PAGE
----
Second film adaptation of the Marvel Comics franchise about a heavily armed vigilante is a straight-up action-adventure that -- with Tom Jane as the lead and John Travolta as the deadly serious (and deathly dull) bad guy -- fires blanks. Pic plays like a paint-by-numbers pilot for bygone basic-cable teleseries. Theatrical life should be short.
Maybe they’ll just keep taking their best shots at “The Punisher” until they score a hit. Second film adaptation of the Marvel Comics franchise about a heavily armed vigilante is marginally better than the slapdash 1989 edition featuring Dolph Lundgren as the titular antihero. As straight-up action-adventure, however, this version — with Tom Jane (“Deep Blue Sea”) as the lead and John Travolta as the deadly serious (and deathly dull) bad guy — fires blanks. Thoroughly routine, pic plays like a paint-by-numbers pilot for bygone basic-cable teleseries. Theatrical life should be short.
Although much less widely known to the general public than the Fantastic Four, X-Men and other Marvel heavy-hitters, the Punisher has attracted a fiercely loyal following since his first “guest star” appearance in a February 1974 issue of “The Amazing Spider-Man.” Eventually spun off in his own comicbook, the renegade character was intro’ed early on as Frank Castle, much-decorated Marine whose wife and children were killed when the family stumbled upon a gangland execution. After authorities proved unable to convict guilty parties, Castle drafted himself to become a full-service dispenser of rough justice.
Not unlike makers of the initial “Punisher” pic, first-time feature helmer Jonathan Hensleigh and co-scripter Michael France take liberties while reconstituting comicbook mythos. In this version, Castle (Jane, here billed as Tom rather than Thomas, as he has been known up to now) is a Florida-based FBI agent who ramrods an ill-fated sting that ends with the inadvertent killing of a would-be arms dealer. Unfortunately, the deceased is son of Howard Saint (Travolta), a seemingly respectable Tampa businessman who retains vicious killers and other miscreants while laundering millions for South American drug kingpins.
At the urging of Livia (Laura Harring), his even more bloodthirsty wife, Saint orders his small army of hit men to invade Castle’s family reunion celebration in Puerto Rico and kill everything that moves. Resulting slaughter claims Castle’s flinty father (a fleeting appearance by Roy Scheider), his beloved wife (Samantha Mathis), young son (Marcus Johns) and two or three dozen other unfortunates. But Castle himself survives, albeit just barely, and returns to Florida to… well, to punish the killers.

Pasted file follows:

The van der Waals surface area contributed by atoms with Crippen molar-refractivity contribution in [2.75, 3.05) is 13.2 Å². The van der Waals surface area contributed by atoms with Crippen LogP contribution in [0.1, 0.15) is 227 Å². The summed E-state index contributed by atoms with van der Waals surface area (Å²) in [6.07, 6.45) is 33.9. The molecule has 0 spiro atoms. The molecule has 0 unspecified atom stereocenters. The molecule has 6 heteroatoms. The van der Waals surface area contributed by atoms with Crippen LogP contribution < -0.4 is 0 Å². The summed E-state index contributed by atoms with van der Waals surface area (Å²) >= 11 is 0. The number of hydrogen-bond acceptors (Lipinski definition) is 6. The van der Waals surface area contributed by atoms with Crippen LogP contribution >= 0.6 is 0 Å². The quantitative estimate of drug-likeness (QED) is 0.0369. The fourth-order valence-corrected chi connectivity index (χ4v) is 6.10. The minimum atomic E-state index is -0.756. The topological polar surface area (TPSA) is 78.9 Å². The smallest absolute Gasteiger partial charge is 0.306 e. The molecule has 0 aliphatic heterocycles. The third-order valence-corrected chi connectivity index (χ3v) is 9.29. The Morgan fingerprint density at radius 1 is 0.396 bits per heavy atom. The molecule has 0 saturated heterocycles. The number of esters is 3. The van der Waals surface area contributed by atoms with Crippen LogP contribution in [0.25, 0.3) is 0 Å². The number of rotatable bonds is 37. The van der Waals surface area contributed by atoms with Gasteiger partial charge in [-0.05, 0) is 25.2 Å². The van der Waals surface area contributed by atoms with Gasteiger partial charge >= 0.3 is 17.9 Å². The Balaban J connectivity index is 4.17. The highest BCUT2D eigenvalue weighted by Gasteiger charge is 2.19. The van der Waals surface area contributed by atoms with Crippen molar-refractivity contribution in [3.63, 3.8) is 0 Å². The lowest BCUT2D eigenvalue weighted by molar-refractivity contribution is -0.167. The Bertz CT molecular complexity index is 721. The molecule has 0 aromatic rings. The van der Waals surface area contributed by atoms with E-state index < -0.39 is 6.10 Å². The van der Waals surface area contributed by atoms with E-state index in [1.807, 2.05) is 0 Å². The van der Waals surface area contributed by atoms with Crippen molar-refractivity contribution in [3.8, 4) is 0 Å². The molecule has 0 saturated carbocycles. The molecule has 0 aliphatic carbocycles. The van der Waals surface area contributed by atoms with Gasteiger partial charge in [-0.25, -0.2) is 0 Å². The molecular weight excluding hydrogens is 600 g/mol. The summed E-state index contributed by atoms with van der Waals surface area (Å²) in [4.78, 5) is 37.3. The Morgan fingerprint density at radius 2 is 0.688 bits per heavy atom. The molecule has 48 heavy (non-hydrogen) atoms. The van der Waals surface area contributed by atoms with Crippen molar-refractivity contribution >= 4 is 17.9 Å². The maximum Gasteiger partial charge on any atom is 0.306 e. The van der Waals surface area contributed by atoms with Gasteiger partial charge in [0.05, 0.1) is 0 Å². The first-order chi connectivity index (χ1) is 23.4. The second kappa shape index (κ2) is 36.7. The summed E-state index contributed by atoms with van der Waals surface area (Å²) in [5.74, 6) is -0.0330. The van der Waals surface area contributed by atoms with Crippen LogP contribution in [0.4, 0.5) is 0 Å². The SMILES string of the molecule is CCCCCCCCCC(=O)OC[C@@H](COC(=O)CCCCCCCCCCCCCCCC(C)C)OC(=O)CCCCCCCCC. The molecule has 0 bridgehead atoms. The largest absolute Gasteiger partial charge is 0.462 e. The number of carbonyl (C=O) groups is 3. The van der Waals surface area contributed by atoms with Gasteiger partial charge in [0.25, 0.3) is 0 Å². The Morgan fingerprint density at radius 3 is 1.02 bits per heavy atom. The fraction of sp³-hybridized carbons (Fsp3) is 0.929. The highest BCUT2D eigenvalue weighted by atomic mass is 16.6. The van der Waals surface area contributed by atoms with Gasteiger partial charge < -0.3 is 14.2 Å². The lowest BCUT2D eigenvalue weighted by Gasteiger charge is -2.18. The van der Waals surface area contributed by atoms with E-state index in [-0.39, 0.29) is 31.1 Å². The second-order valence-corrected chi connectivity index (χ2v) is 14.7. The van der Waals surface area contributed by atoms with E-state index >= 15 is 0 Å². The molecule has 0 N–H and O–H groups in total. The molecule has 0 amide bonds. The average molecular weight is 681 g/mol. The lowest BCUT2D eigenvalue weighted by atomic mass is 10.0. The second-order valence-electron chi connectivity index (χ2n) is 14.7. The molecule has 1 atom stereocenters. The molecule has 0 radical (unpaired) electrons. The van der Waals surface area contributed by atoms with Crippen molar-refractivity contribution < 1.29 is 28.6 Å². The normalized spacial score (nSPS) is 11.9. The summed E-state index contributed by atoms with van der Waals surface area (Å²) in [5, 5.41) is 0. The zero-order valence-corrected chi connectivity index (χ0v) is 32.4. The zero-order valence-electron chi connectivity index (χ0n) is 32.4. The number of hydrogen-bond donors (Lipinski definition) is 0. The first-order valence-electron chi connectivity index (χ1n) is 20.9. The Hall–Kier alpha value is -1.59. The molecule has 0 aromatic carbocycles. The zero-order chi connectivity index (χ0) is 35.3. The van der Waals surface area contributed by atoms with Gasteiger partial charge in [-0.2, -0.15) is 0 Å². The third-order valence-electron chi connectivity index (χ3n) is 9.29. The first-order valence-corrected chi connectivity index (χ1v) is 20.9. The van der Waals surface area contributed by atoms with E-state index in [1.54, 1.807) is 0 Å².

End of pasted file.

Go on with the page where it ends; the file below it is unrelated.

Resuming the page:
If opening scenes are disappointingly prosaic, the rest is depressingly rote and sometimes laughably silly. Unique flavor of the comicbook character’s method and motivation has been homogenized in a standard-issue revenge scenario that recalls nothing so much as the straight-to-video vehicles of Steven Seagal and Jean-Claude Van Damme.
Upon his return to Tampa, Castle doesn’t even try to maintain a low profile while launching his vendetta. When he isn’t zooming around the city in his souped-up GTO, or announcing his intentions to local cops and TV camera crews, he spends hours alone and unguarded in his decrepit tenement apartment, guzzling Wild Turkey and loading his guns while waiting for Saint’s goons to drop by.
A few nasty palookas do indeed show up now and then (pic’s best sequence has Castle and one bulky adversary literally crashing through walls while fighting). But even though the bad guys know Castle’s precise whereabouts — a rockabilly trigger man (Mark Collie) even knows what diner he visits each morning for breakfast — they never manage to be in the right place at the right time, with the right number of bullets, to perforate the Punisher.
Hensleigh (whose scripting credits include “Armageddon” and “Die Hard With a Vengeance”) tries to humanize Castle by surrounding the remorseless revenger with colorful neighbors — a sad-eyed waitress (Rebecca Romijn-Stamos), a corpulent cook (John Pinette) and body-pierced computer geek (Ben Foster), but they’re not around enough to make much impact. In contrast, villains are onscreen too often, to little purpose.
As Saint, Travolta goes through the motions with all the enthusiasm of someone who’s fulfilling a commitment after losing a bet. True enough, his role is a cliche that — along with the pic’s Florida locale — seems a throwback to “Miami Vice.” But Travolta does nothing to inject fresh life into bland archetype (baddie in the original was embodied by Jeroen Krabbe).
Jane evidences appropriate physicality and brooding gravitas, and he looks way-cool in the Punisher’s trademark skull-adorned T-shirt. Overall, however, thesp is hampered by the pic’s oddly and off-puttingly colorless conception of the title character as a generic action hero with big guns and a bad attitude.
Production values are unremarkable.